Visit to England: What Did We Learn? 
Posted by Carlos on Apr 04, 2017

We just returned from a brief trip to England, where we met with a client, plus a few friends and colleagues. Over several meetings and meals, three issues consistently came up during conversation: Terrorism, Brexit and Trump.

Terrorism – The United Kingdom is no stranger to terrorism, as this lengthy list of terrorist attacks in London illustrates. The unpredictability of terrorism has briefly jangled some nerves, but their “Keep calm and carry on” mentality will prevail. 

Any reports of the country “shutting down” are simply nonsense. 

Brexit – When the term “Brexit” began to appear in the news last year, it was initially difficult to understand what it precisely meant. What does “Leave Europe” actually mean? How can you “leave” a continent? And, why would anyone voluntarily leave in the first place? And, how will Scotland, Ireland, and Wales react?

Now that Article 50 was triggered, the race is on for the UK to conclude negotiations with the EU.  It is clear from the many articles being published that forecasting what will happen is difficult. Some changes will affect certain industries differently than others, as is discussed here

The life sciences will not be immune to the effects of Brexit, whatever they will be. A few items which may be impacted include:

> Terms, Conditions, and Tariffs imposed on the exports of products from the UK to the EU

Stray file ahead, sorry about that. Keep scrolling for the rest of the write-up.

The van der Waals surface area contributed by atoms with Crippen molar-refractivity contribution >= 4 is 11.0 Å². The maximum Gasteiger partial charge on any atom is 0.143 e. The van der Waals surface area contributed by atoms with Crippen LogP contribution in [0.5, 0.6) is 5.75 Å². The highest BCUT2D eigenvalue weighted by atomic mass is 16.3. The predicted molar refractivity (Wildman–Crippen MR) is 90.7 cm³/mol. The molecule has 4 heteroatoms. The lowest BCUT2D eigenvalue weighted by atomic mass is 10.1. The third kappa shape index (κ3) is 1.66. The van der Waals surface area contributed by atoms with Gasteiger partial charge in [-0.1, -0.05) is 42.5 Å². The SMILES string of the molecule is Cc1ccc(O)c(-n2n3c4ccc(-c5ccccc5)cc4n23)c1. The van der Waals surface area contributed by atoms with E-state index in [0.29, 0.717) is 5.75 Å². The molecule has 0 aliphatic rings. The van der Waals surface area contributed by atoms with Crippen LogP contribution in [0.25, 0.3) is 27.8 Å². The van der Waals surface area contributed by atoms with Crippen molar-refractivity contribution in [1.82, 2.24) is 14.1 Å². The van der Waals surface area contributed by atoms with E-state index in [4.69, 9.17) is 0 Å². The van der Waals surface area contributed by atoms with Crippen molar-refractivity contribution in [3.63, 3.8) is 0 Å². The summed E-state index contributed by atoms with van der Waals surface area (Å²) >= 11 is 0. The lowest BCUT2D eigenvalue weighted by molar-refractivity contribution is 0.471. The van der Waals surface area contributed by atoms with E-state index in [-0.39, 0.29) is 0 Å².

> Movement of agencies and companies out of the UK, especially the EMA

> Funding from the EU to UK researchers and companies

> Flow of scientific, management, and other talent from the EU to the UK

The UK has successfully leveraged its historical strengths in the pharmaceutical industry, as evidenced by the very active start up scene, active venture capital community, and friendly public markets and exchanges. 

Indeed, the industry raised nearly £1 billion on the London Stock Exchange alone in 2015, and an additional £600 million on the AIM. How much of this will be at risk in the coming years is unknown…and it is the uncertainty of it all which is ultimately causing some folks to be worried. Indeed, there are scattered reports that VCs are beginning to focus more on investments in the EU and less in the UK.

Trump – While many of us were enjoying ourselves at BIO Europe in Cologne last November, Donald Trump was (somehow) elected President of the United States. 

Today, President Trump is a reality we are all still trying to understand. 

From our admittedly limited sample size, the uncertainty associated with a Trump presidency is perhaps the biggest concern expressed. For example:

> Will the close relationship between the USA and UK continue? 

> How will Brexit affect this relationship? 

> Will the USA make enemies with countries (China?) and expect the UK to provide support? 

> How will environmental policy change? 

> Will “America First” mean increased tariffs for UK goods and services? 

> What will US-UK trade look like moving forward? 

Conclusion

Our conclusion is that there is no conclusion…yet. 

It is simply to early to say how Brexit and Trump will affect our industry. What we can say is that we are, now more than ever, dependent on finding and understanding unbiased information and insight. 

Only then can we think through how these issues will impact our near-term and longer-term businesses.

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